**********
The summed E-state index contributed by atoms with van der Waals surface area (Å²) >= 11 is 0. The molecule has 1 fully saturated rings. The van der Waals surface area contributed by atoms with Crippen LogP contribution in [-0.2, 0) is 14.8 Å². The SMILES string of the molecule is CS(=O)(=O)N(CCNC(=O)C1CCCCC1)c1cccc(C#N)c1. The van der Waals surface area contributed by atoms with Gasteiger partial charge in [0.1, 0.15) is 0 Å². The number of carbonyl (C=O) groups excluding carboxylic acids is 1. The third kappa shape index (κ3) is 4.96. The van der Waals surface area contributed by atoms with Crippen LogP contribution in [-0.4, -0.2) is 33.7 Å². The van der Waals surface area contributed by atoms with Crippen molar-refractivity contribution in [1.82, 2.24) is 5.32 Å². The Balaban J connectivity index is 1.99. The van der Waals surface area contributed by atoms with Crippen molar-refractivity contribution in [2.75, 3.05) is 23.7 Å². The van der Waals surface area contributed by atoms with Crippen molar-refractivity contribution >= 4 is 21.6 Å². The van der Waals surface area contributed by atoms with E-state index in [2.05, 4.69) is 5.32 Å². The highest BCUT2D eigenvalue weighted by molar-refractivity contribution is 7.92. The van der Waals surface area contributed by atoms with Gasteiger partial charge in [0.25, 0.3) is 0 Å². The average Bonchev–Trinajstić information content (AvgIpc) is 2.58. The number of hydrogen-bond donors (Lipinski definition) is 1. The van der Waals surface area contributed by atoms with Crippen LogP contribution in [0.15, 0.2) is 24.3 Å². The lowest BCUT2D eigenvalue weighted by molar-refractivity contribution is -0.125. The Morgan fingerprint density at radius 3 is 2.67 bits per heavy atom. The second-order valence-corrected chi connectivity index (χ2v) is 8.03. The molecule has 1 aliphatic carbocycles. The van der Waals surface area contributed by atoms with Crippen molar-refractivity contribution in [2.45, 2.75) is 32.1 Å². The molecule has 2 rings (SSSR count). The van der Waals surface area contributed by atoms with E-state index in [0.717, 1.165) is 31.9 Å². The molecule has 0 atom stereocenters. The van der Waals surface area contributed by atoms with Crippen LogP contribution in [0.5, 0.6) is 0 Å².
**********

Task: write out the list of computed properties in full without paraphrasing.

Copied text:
The summed E-state index contributed by atoms with van der Waals surface area (Å²) >= 11 is 0. The molecule has 1 fully saturated rings. The van der Waals surface area contributed by atoms with Crippen LogP contribution in [-0.2, 0) is 14.8 Å². The SMILES string of the molecule is CS(=O)(=O)N(CCNC(=O)C1CCCCC1)c1cccc(C#N)c1. The van der Waals surface area contributed by atoms with Gasteiger partial charge in [0.1, 0.15) is 0 Å². The number of carbonyl (C=O) groups excluding carboxylic acids is 1. The third kappa shape index (κ3) is 4.96. The van der Waals surface area contributed by atoms with Crippen LogP contribution in [-0.4, -0.2) is 33.7 Å². The van der Waals surface area contributed by atoms with Crippen molar-refractivity contribution in [1.82, 2.24) is 5.32 Å². The Balaban J connectivity index is 1.99. The van der Waals surface area contributed by atoms with Crippen molar-refractivity contribution in [2.75, 3.05) is 23.7 Å². The van der Waals surface area contributed by atoms with Crippen molar-refractivity contribution >= 4 is 21.6 Å². The van der Waals surface area contributed by atoms with E-state index in [2.05, 4.69) is 5.32 Å². The highest BCUT2D eigenvalue weighted by molar-refractivity contribution is 7.92. The van der Waals surface area contributed by atoms with Gasteiger partial charge in [0.25, 0.3) is 0 Å². The average Bonchev–Trinajstić information content (AvgIpc) is 2.58. The number of hydrogen-bond donors (Lipinski definition) is 1. The van der Waals surface area contributed by atoms with Crippen LogP contribution in [0.15, 0.2) is 24.3 Å². The lowest BCUT2D eigenvalue weighted by molar-refractivity contribution is -0.125. The Morgan fingerprint density at radius 3 is 2.67 bits per heavy atom. The second-order valence-corrected chi connectivity index (χ2v) is 8.03. The molecule has 1 aliphatic carbocycles. The van der Waals surface area contributed by atoms with Crippen molar-refractivity contribution in [2.45, 2.75) is 32.1 Å². The molecule has 2 rings (SSSR count). The van der Waals surface area contributed by atoms with E-state index in [0.717, 1.165) is 31.9 Å². The molecule has 0 atom stereocenters. The van der Waals surface area contributed by atoms with Crippen LogP contribution in [0.5, 0.6) is 0 Å².